“The aim is to work in partnership and synergy with other NOVA institutions, promote second and third cycle oriented higher education, organize courses, conferences, colloquia and seminars, carry out research and development programs, projects and actions, cooperate and support the community in which the Institute is inserted among others”, he explains. Also according to the Angolan doctor, promoting the creation of value, the idea is that the IHMT consolidates itself as a Center of Reference of the Clinic of Tropical Diseases, Reference Center of Travel Medicine, Center of Research of Tropical Diseases and Library of Tropical Medicine. “Cooperation and development as an important strategic axis should be based on strengthening networks of educational, research and service delivery institutions with countries of the Community of Portuguese Speaking Countries (CPLP), bilateral cooperation and the presence and participation of international bodies with emphasis on the World Health Organization (WHO-Genéve and WHO-Afro). The valorization of the Portuguese language should be included in the Institutions strategic plan rather than a challenge, an obligation”, he highlights.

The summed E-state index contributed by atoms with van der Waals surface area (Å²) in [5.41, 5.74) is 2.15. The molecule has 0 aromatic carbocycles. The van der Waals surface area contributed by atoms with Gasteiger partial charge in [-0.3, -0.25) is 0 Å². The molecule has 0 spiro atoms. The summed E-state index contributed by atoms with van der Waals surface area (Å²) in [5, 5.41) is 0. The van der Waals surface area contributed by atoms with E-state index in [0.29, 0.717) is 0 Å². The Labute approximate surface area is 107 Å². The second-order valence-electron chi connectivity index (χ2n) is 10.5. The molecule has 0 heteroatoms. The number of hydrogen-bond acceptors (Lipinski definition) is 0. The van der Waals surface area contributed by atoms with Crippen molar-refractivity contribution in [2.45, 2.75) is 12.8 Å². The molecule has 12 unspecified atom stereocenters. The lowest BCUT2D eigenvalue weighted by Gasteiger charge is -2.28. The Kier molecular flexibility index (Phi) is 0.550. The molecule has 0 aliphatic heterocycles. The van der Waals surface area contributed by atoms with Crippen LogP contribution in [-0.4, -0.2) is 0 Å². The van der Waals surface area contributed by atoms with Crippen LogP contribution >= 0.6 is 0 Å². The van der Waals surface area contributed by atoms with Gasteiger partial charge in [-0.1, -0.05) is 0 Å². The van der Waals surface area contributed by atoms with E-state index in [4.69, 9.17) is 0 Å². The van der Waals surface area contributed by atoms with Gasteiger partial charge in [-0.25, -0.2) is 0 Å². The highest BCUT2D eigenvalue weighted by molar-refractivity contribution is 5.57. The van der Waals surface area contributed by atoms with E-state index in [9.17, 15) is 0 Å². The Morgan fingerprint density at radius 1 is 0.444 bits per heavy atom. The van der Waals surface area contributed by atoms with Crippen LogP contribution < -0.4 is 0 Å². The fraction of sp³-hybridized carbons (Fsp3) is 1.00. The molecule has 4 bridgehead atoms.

The Lisbon Institute of Hygiene and Tropical Medicine is a centenary institution and one of the most prestigious institutes at European level. It has the status of WHO Collaborating Center, observer on the Joint Coordinating Board of the WHO Special Program for Research and Training in Tropical Diseases (TDR), partner of the WHO European Observatory on Health Systems and Policies, and important relationships with the European and Developing Countries Clinical Trials Partnership (EDCTP) and TropEd. “We want to consolidate the gains made and to extend bilaterally the partnership with European reference institutes such as London and Liverpool (England), Antwerp (Belgium) and Montpellier (France). The recognition of the potential of the IHMT at European level should be through its active participation in the programs and interventions of the European Disease Control Center (ECDC)”, admits Dr. Filomeno.